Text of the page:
Monkey’s Cats log, 10th July 2014
It was recently brought to my attention that you monkeys don’t know that much about us cats. I guess it’s our fault for adopting you and not giving out a illustrated guide book.
So here’s the skinny: We talk in a much more subtle way than you. We prefer to talk with body language and scent and only meow because most of you never pick up on what we try to say. This also means that every cat has to develop a vocabulary specific to the monkeys they take care of, so essentially we all develop our own secret spoken language to communicate with our monkeys. Listen to the tone and pitch of your cat and try to learn what each sound means.
I hope this short cat-to-monkey dictionary will help bridge the communication gap.
First let’s talk about the tail, one of the most important and expressive parts of our arsenal of communication. We use them not only for balance but also to communicate and they’re very sensitive. You should all be aware that in cat society grabbing a cat by the tail is a capital offense. We may not have the required opposible thumbs required to build a gallows but we can make your lives miserible. Also note that when the tail twitches rapidly back and forth it means we’re getting irritated, which means it’s time to back off (the word monkey calls it being twitchy tailed). If you see a cat swinging it’s tail from side to side it doesn’t mean we’re excited — please don’t confuse us with the dumb foul smelling dogs you’re all so fond of — it means we’re slightly more angry than if you see it twitching. To show that we’re happy we display our tail by keeping it upright like a flag pole showing off to everyone. When you see it tucked down between our legs it means we’re scared or anxious. If you see our tails puffed upland standing on end it means were extremely angry and an attack is imminent. If you do see this then don’t walk, run away!!!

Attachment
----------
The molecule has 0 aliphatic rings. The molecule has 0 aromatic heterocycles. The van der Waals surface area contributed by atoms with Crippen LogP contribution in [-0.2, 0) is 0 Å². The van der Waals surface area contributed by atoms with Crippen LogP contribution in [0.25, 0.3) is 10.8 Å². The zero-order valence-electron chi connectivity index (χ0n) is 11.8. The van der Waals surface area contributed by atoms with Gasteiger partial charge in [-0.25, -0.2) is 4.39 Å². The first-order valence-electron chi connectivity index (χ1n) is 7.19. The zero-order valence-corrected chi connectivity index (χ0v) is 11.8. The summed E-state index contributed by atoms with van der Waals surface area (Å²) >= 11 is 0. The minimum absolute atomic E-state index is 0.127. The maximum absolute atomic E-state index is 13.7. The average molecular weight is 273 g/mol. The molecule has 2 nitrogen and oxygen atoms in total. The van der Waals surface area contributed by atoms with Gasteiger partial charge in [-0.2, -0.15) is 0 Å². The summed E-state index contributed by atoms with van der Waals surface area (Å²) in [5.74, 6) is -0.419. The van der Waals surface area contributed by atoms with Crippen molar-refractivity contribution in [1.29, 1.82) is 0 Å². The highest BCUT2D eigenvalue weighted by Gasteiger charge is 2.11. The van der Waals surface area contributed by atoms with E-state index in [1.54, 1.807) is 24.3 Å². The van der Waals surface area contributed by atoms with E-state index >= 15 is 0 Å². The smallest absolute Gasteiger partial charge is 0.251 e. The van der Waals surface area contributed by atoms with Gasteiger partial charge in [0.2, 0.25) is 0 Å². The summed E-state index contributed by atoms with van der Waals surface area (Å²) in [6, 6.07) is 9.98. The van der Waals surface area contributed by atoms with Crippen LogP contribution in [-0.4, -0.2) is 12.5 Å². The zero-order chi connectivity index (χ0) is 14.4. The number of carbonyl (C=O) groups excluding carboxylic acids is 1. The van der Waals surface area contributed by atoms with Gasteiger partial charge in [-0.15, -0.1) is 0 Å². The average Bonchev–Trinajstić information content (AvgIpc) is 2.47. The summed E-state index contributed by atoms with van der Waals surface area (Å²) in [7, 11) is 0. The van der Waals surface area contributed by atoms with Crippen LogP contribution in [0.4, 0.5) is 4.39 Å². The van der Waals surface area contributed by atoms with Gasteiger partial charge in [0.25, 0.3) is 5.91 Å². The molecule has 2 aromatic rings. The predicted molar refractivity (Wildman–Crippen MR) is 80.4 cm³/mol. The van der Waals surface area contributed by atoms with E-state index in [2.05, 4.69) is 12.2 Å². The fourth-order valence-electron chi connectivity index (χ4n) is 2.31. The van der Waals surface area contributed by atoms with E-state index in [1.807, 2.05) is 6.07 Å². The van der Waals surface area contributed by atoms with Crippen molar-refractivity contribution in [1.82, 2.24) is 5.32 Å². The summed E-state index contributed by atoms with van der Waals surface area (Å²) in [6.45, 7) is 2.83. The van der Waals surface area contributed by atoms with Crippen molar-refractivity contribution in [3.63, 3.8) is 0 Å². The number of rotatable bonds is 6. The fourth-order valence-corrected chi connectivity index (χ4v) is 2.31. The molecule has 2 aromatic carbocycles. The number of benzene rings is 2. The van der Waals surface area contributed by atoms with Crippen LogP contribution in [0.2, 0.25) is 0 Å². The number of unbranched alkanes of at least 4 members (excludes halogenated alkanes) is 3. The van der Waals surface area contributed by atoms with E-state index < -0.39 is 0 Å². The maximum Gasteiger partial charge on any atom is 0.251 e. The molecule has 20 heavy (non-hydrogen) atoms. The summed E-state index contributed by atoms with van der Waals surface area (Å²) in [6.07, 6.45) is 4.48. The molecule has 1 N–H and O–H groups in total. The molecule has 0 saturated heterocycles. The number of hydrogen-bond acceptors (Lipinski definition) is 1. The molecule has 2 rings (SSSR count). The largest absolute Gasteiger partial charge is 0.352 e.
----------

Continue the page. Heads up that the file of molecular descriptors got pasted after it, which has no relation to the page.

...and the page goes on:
Next up is the ears. Normally a cats ears will tense and swivel around when they hear something interesting, like food scampering about nearby, but if we feel threatened or angry you may see them flatted against our head. This is a good sign that you should back out of the room slowly.
Our eyes are also very important. Most monkeys don’t understand that we’re predators and that’s how we think. If our eyes are wide open, we aren’t surprised, we’re hunting or perhaps anxious about whats happening around us. When we squint or slowly blink our eyes around you it’s showing you how much we trust you not to jump across the room and try to eat us, not that you could since we’re so fast. There’s a reason some monkeys use the phrase ‘cat-like reflexes’. While our pupils do constrict and dilate based on the ambient light, we will sometimes hone in on prey or the target of an attack by turning our pupils into near slits. Alternately, if we find ourselves under threat our pupils will fully dilate to take in the maximum amount of light so we can more fully take in the scene.
Try to keep these things in mind when trying to get a read on us but remember that each cat is unique and will have their own quirks that will factor into their communication.